If one wants to be critical, the film is short on interviews and heavy on concert footage, but that suits me fine. The bonus disc also features a good interview with Roger, so that may help strike a better balance as a documentary.
Overall, time well spent.
August 14, 2005
From the footage of Tommy Smothers getting RF'd by Keith to John skeet shooting his gold records this one rocks.
And while I do like it, the idea the producers forced Pete to do the last two perfs (Won't Get Fooled Again and Baba O'Reily) live and these are the two Pete credits pushing his hearing loss to it's worst state, frankly blows.
Long Live Rock.
May 24, 2005
[color=#ffffff]Exuberant compilation of footage spanning the career of the Who, following the group from their initiation in Britain to their famous guitar-smashing antics in the '70s to their eventual comeback. It's a monumentally disjointed rock doc, but the various interviews and television appearances are hilarious, the concert footage is electric, and the soundtrack is superb; fans of the band will be especially pleased.[/color]
March 30, 2005
[color=blue]The greatest rock documentrey of all time, The Kids Are Alright, chronicles the rock band The Who, who lasted 20+ years with at least two of their original members. The Who...smashed guitars... drove cars into swimming pools...the legendary, most explosive rock band ever. The four original members of The Who includes Pete Townshhend, Keith Moon (Dead), John Entwisle (Dead), and Roger Daltrey. This is one of the best movies I've seen and is currently in my Top Ten.[/color]
September 25, 2004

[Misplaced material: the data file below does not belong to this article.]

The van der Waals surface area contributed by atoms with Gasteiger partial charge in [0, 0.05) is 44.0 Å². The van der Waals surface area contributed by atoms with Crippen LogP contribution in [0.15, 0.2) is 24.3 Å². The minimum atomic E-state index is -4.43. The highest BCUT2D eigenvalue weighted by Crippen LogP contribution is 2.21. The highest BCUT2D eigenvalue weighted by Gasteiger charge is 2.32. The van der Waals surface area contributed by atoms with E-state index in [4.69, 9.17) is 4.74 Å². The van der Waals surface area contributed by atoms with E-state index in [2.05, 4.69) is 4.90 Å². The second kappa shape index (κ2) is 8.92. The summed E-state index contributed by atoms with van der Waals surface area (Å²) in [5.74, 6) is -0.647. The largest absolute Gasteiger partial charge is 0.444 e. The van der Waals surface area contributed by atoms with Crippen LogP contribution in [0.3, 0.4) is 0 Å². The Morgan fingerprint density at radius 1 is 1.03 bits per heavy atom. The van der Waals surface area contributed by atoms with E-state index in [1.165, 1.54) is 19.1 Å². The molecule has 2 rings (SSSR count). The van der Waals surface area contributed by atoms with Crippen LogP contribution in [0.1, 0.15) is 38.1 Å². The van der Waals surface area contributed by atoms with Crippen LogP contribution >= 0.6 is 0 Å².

When The Who started making waves in the music world in the mid-'60s, they were explosive. Jeff Stein's documentary "The Kids Are Alright" proves this by opening with their 1967 appearance on "The Smothers Brothers Comedy Hour". As Rock and Roll legend tells it, drummer Keith Moon loaded his kit with three times the gunpowder than was necessary for the show. Instead of a small pyrotechnics display, their performance of "My Generation" that evening ended with a major explosion, leaving leader Pete Townshend dazed, confused, and suffering from hearing problems for the rest of his life. But that was The Who. No other band in their prime was better able to summon the spirit of balls-to-the-wall Rock and Roll. "The Kids Are Alright" is not exactly a revealing documentary. It's nothing more than a bunch of performance clips, intercut every so often with snippets of interviews. The audience for this is simply Who fans. If you like The Who's music, you'll enjoy this movie. I happen to love the music of The Who. There's not really a whole lot to learn here. This doesn't chronicle the recording of an album, the falling apart of the group, or their therapy sessions. (Although the timing is right. The movie was released in 1979, the year after Moon's death. The Who would never be the same again.) We get scenes of Townshend - who loves his own voice - talking and raging about one thing or the other. He'll tell you The Who's music has no quality and is nothing more than "musical sensationalism," then follow this in another interview by saying, "Pop music is crucial to today's art, . . . crucial it should progress as art." It's obvious he's passionate about both sentiments. We get several scenes of Moon, one of Rock and Roll's all-time clowns. Moon was always on, and always thinking of the next great prank. There's Keith Moon taking off his shoes and tossing his socks on interviewer Russell Harty. There's another interview he gives stripped to the waist, wearing a leather mask, while being whipped by a dominatrix. And, of course, there's a montage devoted to Moon's hotel problems. His destruction of hotel rooms was so problematic, in fact, it supposedly earned The Who a life-time ban from all Holiday Inns. There's not a thing done in Rock today that The Who didn't do first. In contrast to Townshend and Moon, lead singer Roger Daltrey and bassist John Entwistle are fairly quiet. Daltrey pops off a quote in an interview every now and then, but he's much better at expressing himself onstage. He doesn't even look like he's interested in speaking to Tommy Smothers. At the end, when all the band members provide a closing thought, Entwistle says, "I can't think of anything to say." It occurred to me then that we didn't hear him say a thing for the entire movie. But we don't come to this movie to hear Townshend talk, Moon act up, or Entwistle think. Not entirely, anyway. We come to hear the music. I like that it's not chronological. It gives a more off-the-cuff feel that way. The various clips give us plenty of opportunity to study what made The Who so good. You so rarely see bands that so completely throw themselves into a performance. Townshend's guitar playing is so widely imitated that many who copy it have no idea who did it first. But Townshend onstage, standing spread-eagled, arm upraised ready to swing down on the guitar, is a classic Rock and Roll image. Moon is himself a percussive instrument, and when he throws himself onto his kit, you get the idea that that's exactly the noise he intended to make. It's most fun to watch Moon. He has such a childish enthusiasm while playing. He's a man who has made the world his playground, so he has to look at his job as a time to cut loose. The happiness he displays while playing is infectious. Daltrey has one of the greatest voices in the business, and how fortunate that Townshend found just the right mouth for his words. In interviews, Daltrey stands back, almost out of shyness. When he's singing, he's delivering the most important sermon in the world. Then there's Entwistle, who just stands there while on stage. But take a look at those hands. His fingers are dancing so fast over his bass, they're practically a blur. Highlights in the movie include the closing hair-raising performance of "Won't Get Fooled Again" and a studio performance of the recording of "Who Are You". The band is as exuberant in the studio as they are on stage, and I don't believe it's just because there was a camera there. Another movie highlight is, of course, a montage of Townshend destroying guitar after guitar. Like I said, there's not a thing happening in Rock and Roll today that The Who didn't do first. Townshend and Daltrey are the only members alive today. We sadly lost Moon to an overdose of pills, and Entwistle died in a Las Vegas Hard Rock Hotel room in 2002 with a prostitute on one side of him and a line of coke on the other. Sad, indeed, but so very Rock and Roll.